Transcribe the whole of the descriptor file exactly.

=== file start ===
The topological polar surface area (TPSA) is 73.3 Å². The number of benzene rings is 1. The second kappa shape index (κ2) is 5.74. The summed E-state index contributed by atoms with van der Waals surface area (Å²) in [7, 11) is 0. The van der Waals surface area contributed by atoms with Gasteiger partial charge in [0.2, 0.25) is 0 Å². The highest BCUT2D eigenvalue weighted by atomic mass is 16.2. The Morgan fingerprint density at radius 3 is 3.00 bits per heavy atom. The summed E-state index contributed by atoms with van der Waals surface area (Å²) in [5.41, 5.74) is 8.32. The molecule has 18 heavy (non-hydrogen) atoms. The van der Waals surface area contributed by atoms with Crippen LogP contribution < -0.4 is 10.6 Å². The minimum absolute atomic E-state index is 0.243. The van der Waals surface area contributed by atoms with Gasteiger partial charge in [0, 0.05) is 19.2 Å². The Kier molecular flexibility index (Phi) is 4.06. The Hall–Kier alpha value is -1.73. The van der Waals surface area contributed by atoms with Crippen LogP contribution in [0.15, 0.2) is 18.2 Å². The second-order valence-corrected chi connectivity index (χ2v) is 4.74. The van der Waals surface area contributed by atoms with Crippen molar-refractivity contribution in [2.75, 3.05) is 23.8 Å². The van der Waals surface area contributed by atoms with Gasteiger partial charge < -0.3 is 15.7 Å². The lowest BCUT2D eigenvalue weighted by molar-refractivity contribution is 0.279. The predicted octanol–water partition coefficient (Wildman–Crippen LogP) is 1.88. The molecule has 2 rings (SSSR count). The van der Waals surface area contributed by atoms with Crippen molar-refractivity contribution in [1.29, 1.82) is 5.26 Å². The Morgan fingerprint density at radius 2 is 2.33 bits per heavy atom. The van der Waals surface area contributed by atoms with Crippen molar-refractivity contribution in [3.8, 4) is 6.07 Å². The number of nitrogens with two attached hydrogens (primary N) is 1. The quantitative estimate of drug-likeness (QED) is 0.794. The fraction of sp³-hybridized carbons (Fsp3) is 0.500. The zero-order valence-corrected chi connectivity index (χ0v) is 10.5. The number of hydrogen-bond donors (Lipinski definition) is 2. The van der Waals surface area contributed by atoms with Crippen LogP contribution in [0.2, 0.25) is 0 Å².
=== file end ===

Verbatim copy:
The topological polar surface area (TPSA) is 73.3 Å². The number of benzene rings is 1. The second kappa shape index (κ2) is 5.74. The summed E-state index contributed by atoms with van der Waals surface area (Å²) in [7, 11) is 0. The van der Waals surface area contributed by atoms with Gasteiger partial charge in [0.2, 0.25) is 0 Å². The highest BCUT2D eigenvalue weighted by atomic mass is 16.2. The Morgan fingerprint density at radius 3 is 3.00 bits per heavy atom. The summed E-state index contributed by atoms with van der Waals surface area (Å²) in [5.41, 5.74) is 8.32. The molecule has 18 heavy (non-hydrogen) atoms. The van der Waals surface area contributed by atoms with Crippen LogP contribution < -0.4 is 10.6 Å². The minimum absolute atomic E-state index is 0.243. The van der Waals surface area contributed by atoms with Gasteiger partial charge in [0, 0.05) is 19.2 Å². The Kier molecular flexibility index (Phi) is 4.06. The Hall–Kier alpha value is -1.73. The van der Waals surface area contributed by atoms with Crippen LogP contribution in [0.15, 0.2) is 18.2 Å². The second-order valence-corrected chi connectivity index (χ2v) is 4.74. The van der Waals surface area contributed by atoms with Crippen molar-refractivity contribution in [2.75, 3.05) is 23.8 Å². The van der Waals surface area contributed by atoms with Gasteiger partial charge < -0.3 is 15.7 Å². The lowest BCUT2D eigenvalue weighted by molar-refractivity contribution is 0.279. The predicted octanol–water partition coefficient (Wildman–Crippen LogP) is 1.88. The molecule has 2 rings (SSSR count). The van der Waals surface area contributed by atoms with Crippen molar-refractivity contribution in [1.29, 1.82) is 5.26 Å². The Morgan fingerprint density at radius 2 is 2.33 bits per heavy atom. The van der Waals surface area contributed by atoms with Crippen molar-refractivity contribution in [3.8, 4) is 6.07 Å². The number of nitrogens with two attached hydrogens (primary N) is 1. The quantitative estimate of drug-likeness (QED) is 0.794. The fraction of sp³-hybridized carbons (Fsp3) is 0.500. The zero-order valence-corrected chi connectivity index (χ0v) is 10.5. The number of hydrogen-bond donors (Lipinski definition) is 2. The van der Waals surface area contributed by atoms with Crippen LogP contribution in [0.2, 0.25) is 0 Å².